alifornia Gov. Gavin Newsom last month had a golden opportunity to turn around the state Public Utility Commission and make it into the consumer-friendly agency it was designed to be. He blew it, and badly. Newsom’s latest utility regulation move turns out to be almost a carbon copy of what he did three years ago, when he made one of his anonymous aides California’s top supervisor of utility companies like Pacific Gas & Electric, Southern California Edison and San Diego Gas & Electric. The result of that first move was several years of unfettered favoritism of electric and natural gas companies over their customers. The new move looks equally predictable in the same direction. In his earlier move, Newsom replaced the scandal-prone former president of the utilities commission (PUC) with Marybel Batjer, one of his top energy aides. Batjer first designed the 2019 state bailout of then-bankrupt PG&E, and then as PUC president rubber-stamped her own work. Batjer’s plan, created to benefit one of Newsom’s longest-term political donors — PG&E — is called the state’s Wildfire Fund. It now sees customers of all the big electric companies donating $13.5 billion over 15 years, to be deployed when the utilities cause high-damage fires. Now Batjer has left the PUC, having dunned utility customers tens of billions of dollars, and Newsom seeks to replace her with someone who seems almost like her clone. This time the appointee is Alice Reynolds, Newsom’s senior energy advisor. The governor, who has received well over $1 million in campaign donations over the last two decades from PG&E, called Reynolds his “lead energy policy expert.” In his press release encomium to Reynolds, like Batjer a longtime state bureaucrat, Newsom says she helped “navigate the bankruptcy of the state’s largest investor-owned utility (PG&E) and accelerate progress toward meeting our…energy goals.” Essentially, then, he was saying Reynolds helped him push the Wildfire Fund plan through the Legislature even as Batjer guaranteed it would get needed approval from the PUC. One of Reynolds’ first tasks will be to ensure the utilities toughen up their power line inspections and beef up programs to cut back trees and other vegetation that can ignite big fires when they are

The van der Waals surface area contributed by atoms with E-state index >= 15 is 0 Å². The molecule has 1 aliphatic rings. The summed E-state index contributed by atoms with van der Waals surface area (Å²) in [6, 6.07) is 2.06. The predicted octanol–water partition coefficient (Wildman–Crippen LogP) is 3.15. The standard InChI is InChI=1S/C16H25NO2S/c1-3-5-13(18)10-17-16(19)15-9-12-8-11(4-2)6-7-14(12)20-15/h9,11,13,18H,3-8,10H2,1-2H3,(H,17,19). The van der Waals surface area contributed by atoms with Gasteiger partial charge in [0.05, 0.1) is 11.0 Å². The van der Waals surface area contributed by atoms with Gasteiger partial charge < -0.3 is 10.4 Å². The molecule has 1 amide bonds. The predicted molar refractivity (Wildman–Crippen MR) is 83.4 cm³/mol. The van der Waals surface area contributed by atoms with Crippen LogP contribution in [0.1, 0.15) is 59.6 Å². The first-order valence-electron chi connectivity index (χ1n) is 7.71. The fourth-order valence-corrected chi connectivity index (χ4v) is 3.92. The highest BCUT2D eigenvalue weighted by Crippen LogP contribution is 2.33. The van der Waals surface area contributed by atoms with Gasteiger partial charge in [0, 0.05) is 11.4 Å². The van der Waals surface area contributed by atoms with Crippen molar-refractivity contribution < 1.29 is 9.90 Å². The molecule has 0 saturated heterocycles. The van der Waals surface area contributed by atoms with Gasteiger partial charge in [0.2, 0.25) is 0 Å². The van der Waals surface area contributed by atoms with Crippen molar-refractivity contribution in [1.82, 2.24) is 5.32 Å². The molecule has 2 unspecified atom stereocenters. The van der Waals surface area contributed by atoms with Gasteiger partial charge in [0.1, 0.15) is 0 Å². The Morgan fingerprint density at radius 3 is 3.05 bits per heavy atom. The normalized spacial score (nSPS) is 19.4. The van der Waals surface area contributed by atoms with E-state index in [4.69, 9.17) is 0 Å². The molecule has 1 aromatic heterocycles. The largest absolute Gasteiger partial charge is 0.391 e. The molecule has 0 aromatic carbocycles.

california focus